Letters - 10 March 2023

From Negative terminology to Opinions and fleas

Negative terminology

I read the article ‘Out of service’ in the Friend (24 February) with interest, but soon felt saddened and frustrated by the language and terminology still being used about people with disabilities.

There are so many problems with the term ‘confined to a wheelchair’ suggesting that the person never gets out of their wheelchair; is physically tied to it. The reality is that people who use wheelchairs get out of them for a multitude of reasons – to sit on a dining chair, to get into a driver’s seat, to transfer to a cinema seat. Even people like myself who cannot walk at all still get out of our wheelchairs to bathe, to sleep and so on.

We are not confined to our wheelchairs in any way. Without my wheelchair, I would be confined. With it, I am free.

If a non-disabled person went into town each day they wouldn’t be seen as ‘trundling around at random’ but as getting out of the house and meeting others. As for going to the toilet in the Meeting house garden ‘preserving his dignity’ – no, Friends, absolutely not, we need to address the facilities in our Meeting houses. All our wheelchairs are customised, so this gentleman’s ‘bulky’ wheelchair was, no, exactly the right size for him.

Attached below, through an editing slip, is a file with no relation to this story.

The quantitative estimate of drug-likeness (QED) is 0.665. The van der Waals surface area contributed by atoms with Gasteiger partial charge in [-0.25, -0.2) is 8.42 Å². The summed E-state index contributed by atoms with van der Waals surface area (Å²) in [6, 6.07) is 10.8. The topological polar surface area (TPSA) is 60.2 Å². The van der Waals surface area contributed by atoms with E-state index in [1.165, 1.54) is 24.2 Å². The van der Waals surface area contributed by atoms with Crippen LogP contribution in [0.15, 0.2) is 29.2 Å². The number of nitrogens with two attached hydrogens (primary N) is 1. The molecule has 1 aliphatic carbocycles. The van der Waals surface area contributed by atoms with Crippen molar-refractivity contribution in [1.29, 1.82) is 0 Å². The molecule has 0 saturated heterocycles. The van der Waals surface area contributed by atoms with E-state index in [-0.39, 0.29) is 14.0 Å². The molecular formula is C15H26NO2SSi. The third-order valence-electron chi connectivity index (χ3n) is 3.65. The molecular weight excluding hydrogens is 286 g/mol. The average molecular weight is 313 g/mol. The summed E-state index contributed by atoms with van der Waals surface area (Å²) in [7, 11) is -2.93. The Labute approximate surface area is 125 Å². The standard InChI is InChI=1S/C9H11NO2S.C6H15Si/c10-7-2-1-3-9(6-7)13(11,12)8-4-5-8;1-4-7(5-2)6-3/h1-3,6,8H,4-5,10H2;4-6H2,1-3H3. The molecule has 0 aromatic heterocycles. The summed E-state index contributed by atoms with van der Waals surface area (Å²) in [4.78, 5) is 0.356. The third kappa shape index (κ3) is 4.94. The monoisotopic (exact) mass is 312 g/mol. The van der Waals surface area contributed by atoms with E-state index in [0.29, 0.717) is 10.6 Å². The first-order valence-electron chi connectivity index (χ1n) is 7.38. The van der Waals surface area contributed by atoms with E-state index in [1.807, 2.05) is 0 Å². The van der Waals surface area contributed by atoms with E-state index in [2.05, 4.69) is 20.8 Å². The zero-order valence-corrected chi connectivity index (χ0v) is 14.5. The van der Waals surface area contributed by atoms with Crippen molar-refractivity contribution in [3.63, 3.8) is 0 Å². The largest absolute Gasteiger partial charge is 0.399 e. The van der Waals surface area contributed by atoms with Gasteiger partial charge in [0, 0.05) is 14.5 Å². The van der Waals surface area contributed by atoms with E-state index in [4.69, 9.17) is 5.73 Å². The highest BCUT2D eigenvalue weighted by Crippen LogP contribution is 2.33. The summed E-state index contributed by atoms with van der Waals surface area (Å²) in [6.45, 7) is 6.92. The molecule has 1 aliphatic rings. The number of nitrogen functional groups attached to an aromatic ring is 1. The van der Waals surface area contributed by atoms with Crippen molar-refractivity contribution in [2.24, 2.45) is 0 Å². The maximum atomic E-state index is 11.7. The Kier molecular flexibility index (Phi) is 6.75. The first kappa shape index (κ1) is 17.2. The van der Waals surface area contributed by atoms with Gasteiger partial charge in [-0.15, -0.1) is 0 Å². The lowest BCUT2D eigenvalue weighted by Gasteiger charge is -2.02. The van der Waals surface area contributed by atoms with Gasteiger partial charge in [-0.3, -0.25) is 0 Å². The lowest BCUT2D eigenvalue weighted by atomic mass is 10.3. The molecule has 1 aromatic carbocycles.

In recent years Quakers have been addressing their attitudes to inequality, diversity and inclusion, yet people with disabilities have been in your midst for centuries and we mainly feel sidelined – please give us the dignity to, at least, expect the right terminology, but accessible toilets would go a long way to creating equality.

Name and address supplied


David Fish notes that we still await a response from Meeting for Sufferings on how to address bullying in Quaker Meetings (24 February).

Many organisations that we always imagined to be ‘whiter than white’ are having to acknowledge and address their own unlawful behaviours. The Society has a responsibility to do the same. Bullying in Meetings happens because it can. Our Quaker ‘closed secret organisation’, to use David Fish’s description, has nothing in place either to help prevent bullying or to address it.

It is a shocking experience when a Quaker Meeting is not a ‘safe place’, and it isn’t limited to conflicts over work. Most Quakers are ‘old, white, heterosexual and married‘. The ‘old’ age demographic on its own is particularly prone to the prejudices that give rise to bullying. Newcomers outside of the usual Quaker demographic are not necessarily welcomed by the established groups and, inevitably, cliques within Meetings.

A response/report in the Friend from Quakers in Britain on how it proposes to move forward on the problem of bullying in Meetings would be welcome.

A Friend
Name and address supplied

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